• School bags were most often placed too high, which forced children to lean forward and hence overload the spine


Some general tips for carrying backpacks:

  • Backpacks should ideally be no heavier than 10% of the students body weight
  • Use both shoulder straps, both of even length. Do not carry it over one shoulder
  • Use the waist straps
  • Heavy items should be placed at the bottom of the bag and close to the spine
  • Lift a backpack through squatting, backpack held close to the body

If you have any concerns about the effects of your child’s backpack on their spinal health, bring them in to see one of the chiropractors here at Mona Vale Chiropractic Centre.


The weight of pupils’ schoolbags in early school age and its influence on body posture. Brzek et al. BMC Musculoskeletal Disorders (2017) 18:117


Mitchell Roberts – Chiropractor

A few gardening tips!

Injuries from gardening is a common presentation to the clinic. We often fine with the changes in season, people come out to garden and do too much the first time after a long break.

One of Neil’s Orchids at Mona Vale Chiropractic Centre


Gardening is a lot of repetitive movements, of which if not done correctly, could lead to injury. A few tips on ensuring a comfortable gardening session:

  •  Warm up! Walk and a few stretches before you start will ensure your body is ready to start an active session
  •  Reduce the amount of twisting – Twisting places an uneven strain on the muscles and joints. Make sure you squarely face whatever you are working on, this minimises the amount of twisting that can occur.
  •  Take regular breaks! Especially if you are just starting gardening after a long time off. Frequent breaks are a great way to minimise injury and let the body rest and recover. Every 15-20 minutes with a 5-minute break in between is a good start.
  •  Keep your elbows bent when digging – this reduce the amount of strain on the forearm muscles. If they are over worked too quickly tennis elbow can occur – a form of tendinopathy.
  •  Frequently switch sides when raking those autumn leaves, keep the knees and elbows both bent and make sure your grip is relaxed. Also, using a scissor stance is the most efficient technique.
  •  Kneeling on one knee is the best position for weeding
  •  Use your hips and legs when picking up pots – stand square on bend at the hips and knees while keeping your back straight (think hinging at the hips). Keep the pot as close to your body as possible and avoid twisting while holding it.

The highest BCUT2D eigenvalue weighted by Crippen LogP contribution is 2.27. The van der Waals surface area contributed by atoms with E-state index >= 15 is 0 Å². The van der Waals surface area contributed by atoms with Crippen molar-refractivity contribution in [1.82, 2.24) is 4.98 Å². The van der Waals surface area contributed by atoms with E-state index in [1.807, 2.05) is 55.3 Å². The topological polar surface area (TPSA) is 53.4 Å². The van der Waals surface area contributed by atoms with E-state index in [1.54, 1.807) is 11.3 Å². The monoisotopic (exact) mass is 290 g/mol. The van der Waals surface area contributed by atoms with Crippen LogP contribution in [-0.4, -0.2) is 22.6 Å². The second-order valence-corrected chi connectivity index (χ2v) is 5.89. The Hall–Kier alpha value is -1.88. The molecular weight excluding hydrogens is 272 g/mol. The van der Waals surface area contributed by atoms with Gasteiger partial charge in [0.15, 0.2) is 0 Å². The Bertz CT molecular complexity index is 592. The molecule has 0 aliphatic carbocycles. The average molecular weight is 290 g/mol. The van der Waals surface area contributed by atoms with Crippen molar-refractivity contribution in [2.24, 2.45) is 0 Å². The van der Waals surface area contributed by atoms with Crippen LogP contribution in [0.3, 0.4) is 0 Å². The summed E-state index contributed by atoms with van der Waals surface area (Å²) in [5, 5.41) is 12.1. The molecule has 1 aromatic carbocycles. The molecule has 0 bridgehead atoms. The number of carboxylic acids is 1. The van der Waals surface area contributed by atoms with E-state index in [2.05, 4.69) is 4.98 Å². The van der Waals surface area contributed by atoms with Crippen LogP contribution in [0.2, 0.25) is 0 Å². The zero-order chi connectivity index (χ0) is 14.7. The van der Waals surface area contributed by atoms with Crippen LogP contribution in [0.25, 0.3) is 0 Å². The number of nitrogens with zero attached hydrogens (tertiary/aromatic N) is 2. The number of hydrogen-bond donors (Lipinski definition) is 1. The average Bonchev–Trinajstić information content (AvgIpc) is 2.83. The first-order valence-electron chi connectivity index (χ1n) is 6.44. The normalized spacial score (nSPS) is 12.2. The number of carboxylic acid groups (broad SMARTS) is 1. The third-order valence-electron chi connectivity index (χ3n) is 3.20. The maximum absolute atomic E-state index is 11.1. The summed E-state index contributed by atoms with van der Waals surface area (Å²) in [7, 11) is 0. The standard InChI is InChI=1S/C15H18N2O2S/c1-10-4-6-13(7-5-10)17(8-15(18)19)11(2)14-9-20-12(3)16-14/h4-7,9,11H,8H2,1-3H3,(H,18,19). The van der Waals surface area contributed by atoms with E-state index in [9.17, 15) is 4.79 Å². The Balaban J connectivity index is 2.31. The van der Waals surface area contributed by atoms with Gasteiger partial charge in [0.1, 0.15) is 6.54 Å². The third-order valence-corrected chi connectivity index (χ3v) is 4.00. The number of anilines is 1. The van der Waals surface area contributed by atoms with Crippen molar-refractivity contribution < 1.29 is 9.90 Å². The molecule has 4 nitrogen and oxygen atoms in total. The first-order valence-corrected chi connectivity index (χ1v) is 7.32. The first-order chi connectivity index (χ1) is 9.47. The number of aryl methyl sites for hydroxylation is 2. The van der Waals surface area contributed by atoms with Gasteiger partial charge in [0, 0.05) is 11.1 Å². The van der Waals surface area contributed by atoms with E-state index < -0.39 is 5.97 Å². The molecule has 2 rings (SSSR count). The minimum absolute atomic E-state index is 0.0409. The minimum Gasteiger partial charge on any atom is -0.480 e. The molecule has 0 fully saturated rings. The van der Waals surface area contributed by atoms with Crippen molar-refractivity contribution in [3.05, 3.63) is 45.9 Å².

•  Plant pots on a table, not the ground

The most important thing to remember is to pace yourself!

Mitchell Roberts – Chiropractor 

Ice or heat?

Ice or heat? Which is better?

I am often asked by patient which is best, ice or heat for an injury. The simple answer is that it depends on the type of injury and how long it has been there for.

Firstly, let’s see what impact ice and heat can have on the bodies tissues:


  •  Decrease blood flow to an area
  •  Decrease swelling/inflammation
  •  Generalised numbing of an area
  •  Constrict/tighten muscles


  •  Increase blood flow to an area
  •  Relaxation of tight muscles
  •  Increased movement/mobility

As you can see, ice and heat have opposite effects.


When to apply ice – Immediately  and up to 72 hours after an injury has occured, with the aim to reduce the pain and swelling. The most common areas being ankle, knee, wrist and shoulder. Use ice for a period of 20 minutes every 1-2 hours

When to apply heat:

  •  Chronic injuries – longer than 12 weeks
  •  Muscle or joint stiffness/tightness
  •  Osteoarthritic joints – warms the joint up, encourages blood flow to the area before moving
  •  Before exercise – especially that early morning golf tee-off


When not to apply ice – Onto burns or sensitive skin. Avoid using before or during exercise, as it may reduce the flexibility of a joint/muscle

When not to apply heat – On acute inflammation (swelling, redness or hot), open wounds and avoid using if you are diabetic.

If in doubt as to which one to use, ask your chiropractor!



Mitchell Roberts – Chiropractor

Updated low back pain treatment guidelines

One of the top medical journals – The Annals of Internal Medicine, has published a paper updating the guidelines for the treatment of low back pain. The paper is titled ‘Non invasive treatments for acute, subacute and chronic low back pain: A clinical practice guideline from the American College of Physicians” February 2017. The authors of the guidelines looked at studies of non-invasive (IE not surgical) interventions for treating acute, subacute and chronic low back pain.

It should be noted that acute pain lasts less than 4 weeks, subacute lasting between 4-12 weeks and chronic being pain lasting longer than 12 weeks.

The authors concluded that the following can help as a first line treatment (before taking medications) for acute/subacute low back pain:

  •  Heat
  •  Spinal manipulation
  •  Massage
  •  Acupuncture

Medication should only be considered if there has been no improvement. Patients should discuss the possibility of taking ibuprofen or muscle relaxants with their health care professional.

For chronic low back pain (lasting more than 12 weeks), the authors concluded that the following can help as a first line treatment:

  •  Exercise
  •  Rehabilitation
  •  Spinal manipulation
  •  Acupuncture
  •  Mindfulness based stress reduction – meditation

At Mona Vale Chiropractic Centre, we can use the above recommended techniques to assist and help relieve low back pain. Also, if you are not keen on having spinal manipulation, there are many other techniques that we can use to get the results you are after.

Click on the link to read the full article:

Mitchell Roberts – Chiropractor